First peek at baby dinosaur

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THE FIRST glimpse of a baby dinosaur's skin has been revealed by scientists who discovered thousands of dinosaur eggs buried in an ancient flood plain.

A streak of scales appears to run down the back of the embryo, which was still encased in its shell when a river of mud engulfed the nesting site 90 million years ago. An international team of researchers discovered the embryos in more than a dozen intact eggs and 40 egg fragments recovered from a site in Argentina.

Palaeontologists believe the site will prove to be one of the most important in the study of dinosaur eggs and embryos, and according to Lowell Dingus, a research fellow at the American Museum of Natural History in New York: "We've only scratched the surface of this site. This is an area of about a square mile that is literally scattered with eggs.

"Until now we didn't know what these animals looked like before they were hatched." It is the first time scientists have retrieved the fossilised skin of dinosaur embryos, one of which has a distinct stripe of larger scales, which the researchers believe must have run down the animal's backbone.

One specimen has at least 32 pencil-like teeth 2mm long, which the scientists believe have the same shape as a group of sauropod dinosaurs known as the titanosaurs. The eggs are almost spherical and about 6in in diameter.

Sauropods were large plant-eating animals with long necks and tails. Dr Dingus said the dinosaurs would have hatched when they were about 15in long and would have grown to adults weighing several tons and measuring 45ft from nose to tail.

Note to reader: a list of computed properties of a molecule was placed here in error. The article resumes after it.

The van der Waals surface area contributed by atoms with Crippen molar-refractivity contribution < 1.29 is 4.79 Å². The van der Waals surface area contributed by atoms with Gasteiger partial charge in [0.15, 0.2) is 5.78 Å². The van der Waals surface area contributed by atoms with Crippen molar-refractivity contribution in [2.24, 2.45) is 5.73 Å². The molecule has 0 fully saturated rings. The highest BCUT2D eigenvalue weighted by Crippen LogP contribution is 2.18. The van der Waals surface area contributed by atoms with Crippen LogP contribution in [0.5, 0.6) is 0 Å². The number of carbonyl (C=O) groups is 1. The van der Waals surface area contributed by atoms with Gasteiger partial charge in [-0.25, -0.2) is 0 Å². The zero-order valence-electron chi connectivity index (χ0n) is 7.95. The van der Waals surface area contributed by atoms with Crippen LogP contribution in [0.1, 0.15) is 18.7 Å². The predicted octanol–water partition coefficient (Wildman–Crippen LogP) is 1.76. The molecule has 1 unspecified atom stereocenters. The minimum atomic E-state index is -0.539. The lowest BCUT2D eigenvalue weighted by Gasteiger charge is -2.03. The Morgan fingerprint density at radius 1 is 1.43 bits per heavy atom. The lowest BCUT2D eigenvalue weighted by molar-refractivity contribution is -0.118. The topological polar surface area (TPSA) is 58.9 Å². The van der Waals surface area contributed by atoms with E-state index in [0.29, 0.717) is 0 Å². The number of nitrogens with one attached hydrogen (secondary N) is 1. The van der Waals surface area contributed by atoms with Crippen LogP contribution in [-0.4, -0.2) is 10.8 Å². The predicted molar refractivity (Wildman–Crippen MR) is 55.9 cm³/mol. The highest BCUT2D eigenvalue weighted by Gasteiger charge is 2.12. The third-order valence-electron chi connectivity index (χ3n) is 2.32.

The research team, led by Luis Chiappe of the American Museum of Natural History, believes the soft appearance of the embryonic skin shows that the famous armoured plates of the titanosaurs developed long after hatching.

"This growth pattern mirrors that seen in modern armoured lizards and crocodiles, the juveniles of which lack the bony patches in the skin that are present in adults," the museum said.

The scientists, who report their findings tomorrow in the journal Nature, said there are so many eggs at the site nearAuca Mahuida that it is impossible to walk without crushing them underfoot. "The silt protected the eggs, and some of their contents, from scavengers and disintegration by the elements."

Dr Dingus said it is not possible yet to determine whether the eggs were laid in clumps, indicating clearly defined nests., or whether the adult dinosaurs looked after their young.